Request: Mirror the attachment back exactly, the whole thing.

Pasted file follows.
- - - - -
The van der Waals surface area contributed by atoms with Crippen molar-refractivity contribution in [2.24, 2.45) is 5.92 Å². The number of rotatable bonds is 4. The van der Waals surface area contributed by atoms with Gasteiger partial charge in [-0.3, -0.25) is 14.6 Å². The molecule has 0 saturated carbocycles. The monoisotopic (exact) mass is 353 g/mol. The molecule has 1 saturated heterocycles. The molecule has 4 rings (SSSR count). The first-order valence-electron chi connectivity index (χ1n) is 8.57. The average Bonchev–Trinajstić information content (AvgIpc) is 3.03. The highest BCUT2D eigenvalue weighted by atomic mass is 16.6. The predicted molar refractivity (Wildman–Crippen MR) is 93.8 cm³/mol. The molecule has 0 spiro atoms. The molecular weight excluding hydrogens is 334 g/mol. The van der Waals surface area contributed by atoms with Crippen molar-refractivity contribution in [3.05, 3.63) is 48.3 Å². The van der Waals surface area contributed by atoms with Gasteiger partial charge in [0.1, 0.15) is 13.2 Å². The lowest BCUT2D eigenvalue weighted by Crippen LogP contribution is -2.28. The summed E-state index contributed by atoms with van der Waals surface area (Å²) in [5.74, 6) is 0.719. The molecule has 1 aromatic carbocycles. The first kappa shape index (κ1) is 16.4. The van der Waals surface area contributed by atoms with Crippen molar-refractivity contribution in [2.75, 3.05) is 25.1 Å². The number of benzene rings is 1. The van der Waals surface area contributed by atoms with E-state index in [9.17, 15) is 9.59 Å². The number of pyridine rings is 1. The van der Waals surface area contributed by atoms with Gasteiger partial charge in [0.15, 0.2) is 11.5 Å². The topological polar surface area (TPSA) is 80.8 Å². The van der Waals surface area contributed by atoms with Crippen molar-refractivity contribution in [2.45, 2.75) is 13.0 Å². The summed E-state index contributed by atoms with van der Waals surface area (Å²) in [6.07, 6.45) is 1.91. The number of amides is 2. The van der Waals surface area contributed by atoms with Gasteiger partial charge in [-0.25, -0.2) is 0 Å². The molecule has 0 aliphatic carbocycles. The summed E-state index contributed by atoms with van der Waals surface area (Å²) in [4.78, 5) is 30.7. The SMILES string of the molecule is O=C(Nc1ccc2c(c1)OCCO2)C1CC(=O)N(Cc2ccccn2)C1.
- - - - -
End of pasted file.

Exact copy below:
The van der Waals surface area contributed by atoms with Crippen molar-refractivity contribution in [2.24, 2.45) is 5.92 Å². The number of rotatable bonds is 4. The van der Waals surface area contributed by atoms with Gasteiger partial charge in [-0.3, -0.25) is 14.6 Å². The molecule has 0 saturated carbocycles. The monoisotopic (exact) mass is 353 g/mol. The molecule has 1 saturated heterocycles. The molecule has 4 rings (SSSR count). The first-order valence-electron chi connectivity index (χ1n) is 8.57. The average Bonchev–Trinajstić information content (AvgIpc) is 3.03. The highest BCUT2D eigenvalue weighted by atomic mass is 16.6. The predicted molar refractivity (Wildman–Crippen MR) is 93.8 cm³/mol. The molecule has 0 spiro atoms. The molecular weight excluding hydrogens is 334 g/mol. The van der Waals surface area contributed by atoms with Crippen molar-refractivity contribution in [3.05, 3.63) is 48.3 Å². The van der Waals surface area contributed by atoms with Gasteiger partial charge in [0.1, 0.15) is 13.2 Å². The lowest BCUT2D eigenvalue weighted by Crippen LogP contribution is -2.28. The summed E-state index contributed by atoms with van der Waals surface area (Å²) in [5.74, 6) is 0.719. The molecule has 1 aromatic carbocycles. The first kappa shape index (κ1) is 16.4. The van der Waals surface area contributed by atoms with Crippen molar-refractivity contribution in [2.75, 3.05) is 25.1 Å². The number of benzene rings is 1. The van der Waals surface area contributed by atoms with E-state index in [9.17, 15) is 9.59 Å². The number of pyridine rings is 1. The van der Waals surface area contributed by atoms with Gasteiger partial charge in [0.15, 0.2) is 11.5 Å². The topological polar surface area (TPSA) is 80.8 Å². The van der Waals surface area contributed by atoms with Crippen molar-refractivity contribution in [2.45, 2.75) is 13.0 Å². The summed E-state index contributed by atoms with van der Waals surface area (Å²) in [6.07, 6.45) is 1.91. The number of amides is 2. The van der Waals surface area contributed by atoms with Gasteiger partial charge in [-0.25, -0.2) is 0 Å². The molecule has 0 aliphatic carbocycles. The summed E-state index contributed by atoms with van der Waals surface area (Å²) in [4.78, 5) is 30.7. The SMILES string of the molecule is O=C(Nc1ccc2c(c1)OCCO2)C1CC(=O)N(Cc2ccccn2)C1.